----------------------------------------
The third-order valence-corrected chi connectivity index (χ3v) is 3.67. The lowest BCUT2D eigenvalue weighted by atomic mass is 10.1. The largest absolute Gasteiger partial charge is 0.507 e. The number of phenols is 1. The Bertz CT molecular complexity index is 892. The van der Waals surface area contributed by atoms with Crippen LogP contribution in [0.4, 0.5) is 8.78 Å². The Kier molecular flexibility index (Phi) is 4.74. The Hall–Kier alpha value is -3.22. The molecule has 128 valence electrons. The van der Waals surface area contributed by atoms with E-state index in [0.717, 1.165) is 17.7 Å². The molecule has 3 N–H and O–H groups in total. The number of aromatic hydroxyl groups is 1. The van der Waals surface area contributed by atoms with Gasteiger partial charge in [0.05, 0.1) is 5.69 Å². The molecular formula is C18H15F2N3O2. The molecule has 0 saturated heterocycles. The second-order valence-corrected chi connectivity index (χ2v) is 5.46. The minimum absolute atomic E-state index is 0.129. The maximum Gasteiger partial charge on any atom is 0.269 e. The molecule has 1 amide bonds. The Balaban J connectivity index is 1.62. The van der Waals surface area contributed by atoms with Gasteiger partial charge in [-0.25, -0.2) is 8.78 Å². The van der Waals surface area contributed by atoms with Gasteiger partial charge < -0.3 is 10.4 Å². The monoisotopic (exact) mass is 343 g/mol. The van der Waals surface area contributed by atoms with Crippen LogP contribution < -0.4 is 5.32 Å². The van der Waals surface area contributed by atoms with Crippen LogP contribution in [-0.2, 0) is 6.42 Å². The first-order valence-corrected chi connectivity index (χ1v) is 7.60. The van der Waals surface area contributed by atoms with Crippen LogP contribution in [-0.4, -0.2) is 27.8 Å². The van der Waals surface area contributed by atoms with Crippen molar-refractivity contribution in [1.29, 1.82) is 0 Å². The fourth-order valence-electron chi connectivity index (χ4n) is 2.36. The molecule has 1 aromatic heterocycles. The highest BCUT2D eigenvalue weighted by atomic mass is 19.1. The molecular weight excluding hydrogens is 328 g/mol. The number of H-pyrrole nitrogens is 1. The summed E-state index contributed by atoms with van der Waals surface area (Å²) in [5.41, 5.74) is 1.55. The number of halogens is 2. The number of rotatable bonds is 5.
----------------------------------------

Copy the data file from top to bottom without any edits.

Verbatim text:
The third-order valence-corrected chi connectivity index (χ3v) is 3.67. The lowest BCUT2D eigenvalue weighted by atomic mass is 10.1. The largest absolute Gasteiger partial charge is 0.507 e. The number of phenols is 1. The Bertz CT molecular complexity index is 892. The van der Waals surface area contributed by atoms with Crippen LogP contribution in [0.4, 0.5) is 8.78 Å². The Kier molecular flexibility index (Phi) is 4.74. The Hall–Kier alpha value is -3.22. The molecule has 128 valence electrons. The van der Waals surface area contributed by atoms with E-state index in [0.717, 1.165) is 17.7 Å². The molecule has 3 N–H and O–H groups in total. The number of aromatic hydroxyl groups is 1. The van der Waals surface area contributed by atoms with Gasteiger partial charge in [0.05, 0.1) is 5.69 Å². The molecular formula is C18H15F2N3O2. The molecule has 0 saturated heterocycles. The second-order valence-corrected chi connectivity index (χ2v) is 5.46. The minimum absolute atomic E-state index is 0.129. The maximum Gasteiger partial charge on any atom is 0.269 e. The molecule has 1 amide bonds. The Balaban J connectivity index is 1.62. The van der Waals surface area contributed by atoms with Gasteiger partial charge in [-0.25, -0.2) is 8.78 Å². The van der Waals surface area contributed by atoms with Gasteiger partial charge < -0.3 is 10.4 Å². The monoisotopic (exact) mass is 343 g/mol. The van der Waals surface area contributed by atoms with Crippen LogP contribution < -0.4 is 5.32 Å². The van der Waals surface area contributed by atoms with Crippen LogP contribution in [-0.2, 0) is 6.42 Å². The first-order valence-corrected chi connectivity index (χ1v) is 7.60. The van der Waals surface area contributed by atoms with Crippen LogP contribution in [-0.4, -0.2) is 27.8 Å². The van der Waals surface area contributed by atoms with Crippen molar-refractivity contribution in [1.29, 1.82) is 0 Å². The fourth-order valence-electron chi connectivity index (χ4n) is 2.36. The molecule has 1 aromatic heterocycles. The highest BCUT2D eigenvalue weighted by atomic mass is 19.1. The molecular weight excluding hydrogens is 328 g/mol. The number of H-pyrrole nitrogens is 1. The summed E-state index contributed by atoms with van der Waals surface area (Å²) in [5.41, 5.74) is 1.55. The number of halogens is 2. The number of rotatable bonds is 5.